Mental or emotional abuse involves verbal and non-verbal acts that cause psychological harm to a nursing home resident. These acts may include verbal abuse, humiliation, intimidation, gaslighting, and geographical or social isolation.
Signs of Mental or Emotional Abuse
- Unusual changes in behavior or personality
- Depression or anxiety
- Being extremely withdrawn
- Loss of enjoyment in usual activities
- Difficulty sleeping
Sexual abuse is any non-consensual sexual contact with a resident, including those who cannot give valid consent (e.g., a mentally disabled person). It can take many forms, including verbal sexual harassment, unwanted touching, explicit photography, sodomy, coerced nudity, and rape.
Signs of Sexual Abuse
- Reluctance or refusal to be touched
- Unexplained bruises around the breasts or genitals
- Genital infections
- Unexplained sexually transmitted diseases
- Unexplained vaginal or anal bleeding
- Sudden changes in personality or behavior
- Refusal to be alone with specific individuals
Financial exploitation or abuse is the illegal, unauthorized, or improper use of a resident’s personal property, including money and assets. It can take many forms, including manipulating bank accounts, stealing personal belongings, and unauthorized transactions on credit cards.
Signs of Financial Exploitation or Abuse
- Sudden bank account changes
- Unexplained transactions on debit or credit cards
- Missing belongings
- Forged signatures on financial documents
- Inconsistencies in resident’s financial records of the facility
- Sudden changes in financial habits
Neglect occurs when a nursing home fails to provide food, medication, personal hygiene, clothing, and medical care, creating or increasing the risk of harm to a resident. Both intentional (active) and unintentional (passive) neglect are considered abuse.
Signs of Neglect
- Poor hygiene
- Bed sores
- Malnutrition or dehydration
- Rapid weight loss
- Untreated medical conditions (e.g., recurring urinary tract infections)
- Unsafe or unsanitary living conditions
- Inadequate clothing for the weather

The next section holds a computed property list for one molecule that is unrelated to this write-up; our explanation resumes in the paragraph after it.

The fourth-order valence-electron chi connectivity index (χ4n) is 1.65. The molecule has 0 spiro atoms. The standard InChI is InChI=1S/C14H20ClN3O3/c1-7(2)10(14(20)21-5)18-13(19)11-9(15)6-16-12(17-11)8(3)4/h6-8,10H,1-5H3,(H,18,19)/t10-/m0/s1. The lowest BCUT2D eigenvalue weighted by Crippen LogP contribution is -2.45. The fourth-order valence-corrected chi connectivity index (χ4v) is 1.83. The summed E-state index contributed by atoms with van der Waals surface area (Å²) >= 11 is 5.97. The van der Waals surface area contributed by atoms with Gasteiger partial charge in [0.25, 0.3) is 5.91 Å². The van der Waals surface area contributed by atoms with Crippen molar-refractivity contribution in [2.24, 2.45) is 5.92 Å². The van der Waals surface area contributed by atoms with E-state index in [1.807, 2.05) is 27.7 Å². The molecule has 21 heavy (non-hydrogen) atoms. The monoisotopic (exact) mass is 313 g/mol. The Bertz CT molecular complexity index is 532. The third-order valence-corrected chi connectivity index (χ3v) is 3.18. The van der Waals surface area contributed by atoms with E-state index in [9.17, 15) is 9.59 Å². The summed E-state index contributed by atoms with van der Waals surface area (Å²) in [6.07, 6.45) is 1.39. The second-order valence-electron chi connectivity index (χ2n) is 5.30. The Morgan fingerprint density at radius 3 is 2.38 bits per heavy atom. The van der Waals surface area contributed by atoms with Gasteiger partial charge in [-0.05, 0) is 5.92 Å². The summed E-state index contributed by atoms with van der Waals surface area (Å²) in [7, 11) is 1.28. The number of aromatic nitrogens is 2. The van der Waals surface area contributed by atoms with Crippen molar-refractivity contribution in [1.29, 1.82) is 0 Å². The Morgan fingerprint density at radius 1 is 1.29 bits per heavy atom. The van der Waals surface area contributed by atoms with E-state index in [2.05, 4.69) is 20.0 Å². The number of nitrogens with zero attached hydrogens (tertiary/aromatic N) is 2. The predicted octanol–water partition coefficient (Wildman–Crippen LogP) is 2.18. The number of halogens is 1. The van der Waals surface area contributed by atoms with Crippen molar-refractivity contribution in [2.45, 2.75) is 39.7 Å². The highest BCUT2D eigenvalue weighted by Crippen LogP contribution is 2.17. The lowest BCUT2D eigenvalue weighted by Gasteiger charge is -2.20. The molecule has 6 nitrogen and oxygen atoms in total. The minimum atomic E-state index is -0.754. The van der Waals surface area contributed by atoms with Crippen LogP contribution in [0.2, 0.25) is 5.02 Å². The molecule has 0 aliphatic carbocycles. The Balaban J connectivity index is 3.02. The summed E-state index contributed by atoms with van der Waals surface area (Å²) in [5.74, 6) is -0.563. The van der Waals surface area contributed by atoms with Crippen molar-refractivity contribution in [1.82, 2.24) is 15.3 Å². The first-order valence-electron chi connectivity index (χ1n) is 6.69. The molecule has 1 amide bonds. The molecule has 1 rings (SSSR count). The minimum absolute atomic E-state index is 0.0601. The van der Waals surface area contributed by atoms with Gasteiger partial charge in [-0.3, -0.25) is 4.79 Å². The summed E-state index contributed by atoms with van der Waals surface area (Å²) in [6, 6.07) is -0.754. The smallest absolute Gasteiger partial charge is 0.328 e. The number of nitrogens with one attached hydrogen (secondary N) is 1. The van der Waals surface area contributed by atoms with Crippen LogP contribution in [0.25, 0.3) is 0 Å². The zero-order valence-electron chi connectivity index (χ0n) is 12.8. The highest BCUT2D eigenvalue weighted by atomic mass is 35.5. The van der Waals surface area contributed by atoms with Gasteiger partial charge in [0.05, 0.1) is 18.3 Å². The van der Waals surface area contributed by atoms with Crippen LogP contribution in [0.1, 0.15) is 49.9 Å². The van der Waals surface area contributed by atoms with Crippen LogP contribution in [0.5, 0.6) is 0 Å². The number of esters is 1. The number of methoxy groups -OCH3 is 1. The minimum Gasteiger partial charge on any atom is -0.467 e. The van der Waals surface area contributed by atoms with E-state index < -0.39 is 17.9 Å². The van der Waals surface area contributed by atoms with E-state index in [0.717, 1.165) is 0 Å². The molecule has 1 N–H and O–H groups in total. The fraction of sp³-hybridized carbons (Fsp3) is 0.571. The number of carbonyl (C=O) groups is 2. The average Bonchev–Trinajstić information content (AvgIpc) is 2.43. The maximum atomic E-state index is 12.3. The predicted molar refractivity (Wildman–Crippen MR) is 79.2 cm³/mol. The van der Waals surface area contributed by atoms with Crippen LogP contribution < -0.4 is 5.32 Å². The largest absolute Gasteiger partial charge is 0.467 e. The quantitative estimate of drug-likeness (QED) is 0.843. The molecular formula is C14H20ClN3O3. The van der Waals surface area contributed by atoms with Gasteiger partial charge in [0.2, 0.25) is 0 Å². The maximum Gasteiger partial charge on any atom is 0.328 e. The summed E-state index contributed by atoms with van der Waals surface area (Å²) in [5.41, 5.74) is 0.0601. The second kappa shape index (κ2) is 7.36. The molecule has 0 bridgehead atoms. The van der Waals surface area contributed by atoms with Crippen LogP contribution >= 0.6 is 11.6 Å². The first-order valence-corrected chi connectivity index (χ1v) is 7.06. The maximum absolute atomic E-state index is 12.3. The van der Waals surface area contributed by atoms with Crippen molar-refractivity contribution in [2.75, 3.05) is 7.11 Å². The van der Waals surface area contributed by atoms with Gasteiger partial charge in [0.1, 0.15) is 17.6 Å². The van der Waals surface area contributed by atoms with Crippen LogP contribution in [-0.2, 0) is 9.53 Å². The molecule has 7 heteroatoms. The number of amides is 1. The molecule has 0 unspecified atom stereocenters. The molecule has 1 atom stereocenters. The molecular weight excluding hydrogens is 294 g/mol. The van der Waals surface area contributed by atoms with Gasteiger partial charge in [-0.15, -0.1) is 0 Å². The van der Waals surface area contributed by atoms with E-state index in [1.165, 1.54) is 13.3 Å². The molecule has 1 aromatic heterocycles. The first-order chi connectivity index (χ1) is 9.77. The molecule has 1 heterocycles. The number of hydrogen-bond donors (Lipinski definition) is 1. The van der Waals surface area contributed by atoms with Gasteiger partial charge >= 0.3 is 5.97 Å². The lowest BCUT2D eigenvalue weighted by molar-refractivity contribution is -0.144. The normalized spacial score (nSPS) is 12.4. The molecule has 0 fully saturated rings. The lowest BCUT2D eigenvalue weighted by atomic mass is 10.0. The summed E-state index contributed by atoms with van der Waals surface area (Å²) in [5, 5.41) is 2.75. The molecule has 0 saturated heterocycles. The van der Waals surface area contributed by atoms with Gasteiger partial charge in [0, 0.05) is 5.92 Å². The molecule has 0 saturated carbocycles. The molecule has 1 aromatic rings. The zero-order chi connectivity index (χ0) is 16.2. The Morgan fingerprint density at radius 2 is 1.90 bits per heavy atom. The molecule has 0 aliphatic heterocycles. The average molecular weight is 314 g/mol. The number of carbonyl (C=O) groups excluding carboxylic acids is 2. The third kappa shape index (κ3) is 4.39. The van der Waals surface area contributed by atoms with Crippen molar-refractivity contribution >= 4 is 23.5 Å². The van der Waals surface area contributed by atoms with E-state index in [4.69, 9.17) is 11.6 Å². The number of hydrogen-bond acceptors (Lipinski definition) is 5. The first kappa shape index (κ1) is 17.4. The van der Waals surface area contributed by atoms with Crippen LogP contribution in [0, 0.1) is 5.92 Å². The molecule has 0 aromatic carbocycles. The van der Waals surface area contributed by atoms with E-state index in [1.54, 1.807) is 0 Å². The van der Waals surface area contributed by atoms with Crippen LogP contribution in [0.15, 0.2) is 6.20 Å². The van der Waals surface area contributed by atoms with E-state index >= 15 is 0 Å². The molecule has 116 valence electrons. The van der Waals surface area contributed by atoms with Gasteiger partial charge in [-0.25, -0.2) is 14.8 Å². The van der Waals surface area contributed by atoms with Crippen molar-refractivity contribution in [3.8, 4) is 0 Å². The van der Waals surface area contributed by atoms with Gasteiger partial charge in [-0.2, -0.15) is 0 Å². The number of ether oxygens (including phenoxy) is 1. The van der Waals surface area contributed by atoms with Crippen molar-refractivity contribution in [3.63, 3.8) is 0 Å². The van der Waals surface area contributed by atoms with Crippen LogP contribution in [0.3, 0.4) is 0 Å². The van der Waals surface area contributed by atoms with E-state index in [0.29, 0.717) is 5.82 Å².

- Lack of medical aids (e.g., eyeglasses, walkers, hearing aids)
- Medication errors
Victims often suffer significant and long-term consequences from abuse and neglect, including:
- Serious injuries
- Untreated medical conditions
- Psychological trauma
- Emotional distress
- Loss of personal property
- Monetary losses
- Loss of quality of life
- Reduced family or social ties
- Premature death
Physical injuries are the most common consequences of nursing home abuse. Typical abuse or neglect-related injuries include:
- Bed sores
- Head trauma or traumatic brain injury (TBI)
- Broken bones, especially hip fractures
- Bruises and cuts
- Soft tissue injuries (e.g., sprains, strains)
- Spinal cord trauma
Although anyone can become a victim of nursing home abuse, some individuals are more vulnerable than others, including:
- Patients with physical or mental disabilities
- Patients with additional health care needs
- Patients with access to an abundance of wealth
- Dementia patients
- Women and children
- Bedridden patients
- Patients isolated from family members
Nursing home abuse cases often stem from multiple factors, such as:
- Underqualified and Improperly Trained Staff: Staff with inadequate qualifications and training may be more likely to commit negligence, medical malpractice, and abuse, putting residents’ health and well-being at risk.
- Understaffing: A nursing care facility that experiences chronic staffing shortages may be less capable of providing proper medical care to all residents. As a result, residents lack direct care, proper supervision, and adequate social interactions.
- Poor Management: The poor performance of the leadership team directly affects the quality of patient care. Staff members are more likely to provide substandard care if management is disorganized, irresponsible, and reactive instead of proactive.